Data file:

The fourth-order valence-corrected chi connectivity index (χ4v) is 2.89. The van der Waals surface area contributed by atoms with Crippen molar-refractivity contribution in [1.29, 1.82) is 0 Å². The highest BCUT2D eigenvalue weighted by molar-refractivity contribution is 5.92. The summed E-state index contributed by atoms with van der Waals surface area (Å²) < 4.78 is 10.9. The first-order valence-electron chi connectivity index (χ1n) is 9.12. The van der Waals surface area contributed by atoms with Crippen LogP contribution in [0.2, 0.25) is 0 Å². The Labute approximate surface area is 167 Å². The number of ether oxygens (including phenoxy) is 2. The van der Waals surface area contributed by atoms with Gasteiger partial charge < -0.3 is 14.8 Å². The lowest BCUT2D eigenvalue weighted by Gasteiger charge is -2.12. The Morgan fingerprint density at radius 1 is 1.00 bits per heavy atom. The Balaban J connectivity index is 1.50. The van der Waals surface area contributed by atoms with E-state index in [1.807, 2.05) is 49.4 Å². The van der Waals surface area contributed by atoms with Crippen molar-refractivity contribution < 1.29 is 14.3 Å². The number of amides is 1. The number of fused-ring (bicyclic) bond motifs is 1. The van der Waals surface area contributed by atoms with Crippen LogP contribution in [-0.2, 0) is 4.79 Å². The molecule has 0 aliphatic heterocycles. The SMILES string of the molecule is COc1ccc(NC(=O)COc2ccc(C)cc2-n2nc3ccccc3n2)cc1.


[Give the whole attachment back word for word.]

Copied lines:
The fourth-order valence-corrected chi connectivity index (χ4v) is 2.89. The van der Waals surface area contributed by atoms with Crippen molar-refractivity contribution in [1.29, 1.82) is 0 Å². The highest BCUT2D eigenvalue weighted by molar-refractivity contribution is 5.92. The summed E-state index contributed by atoms with van der Waals surface area (Å²) < 4.78 is 10.9. The first-order valence-electron chi connectivity index (χ1n) is 9.12. The van der Waals surface area contributed by atoms with Crippen LogP contribution in [0.2, 0.25) is 0 Å². The Labute approximate surface area is 167 Å². The number of ether oxygens (including phenoxy) is 2. The van der Waals surface area contributed by atoms with Gasteiger partial charge < -0.3 is 14.8 Å². The lowest BCUT2D eigenvalue weighted by Gasteiger charge is -2.12. The Morgan fingerprint density at radius 1 is 1.00 bits per heavy atom. The Balaban J connectivity index is 1.50. The van der Waals surface area contributed by atoms with E-state index in [1.807, 2.05) is 49.4 Å². The van der Waals surface area contributed by atoms with Crippen molar-refractivity contribution < 1.29 is 14.3 Å². The number of amides is 1. The number of fused-ring (bicyclic) bond motifs is 1. The van der Waals surface area contributed by atoms with Crippen LogP contribution in [-0.2, 0) is 4.79 Å². The molecule has 0 aliphatic heterocycles. The SMILES string of the molecule is COc1ccc(NC(=O)COc2ccc(C)cc2-n2nc3ccccc3n2)cc1.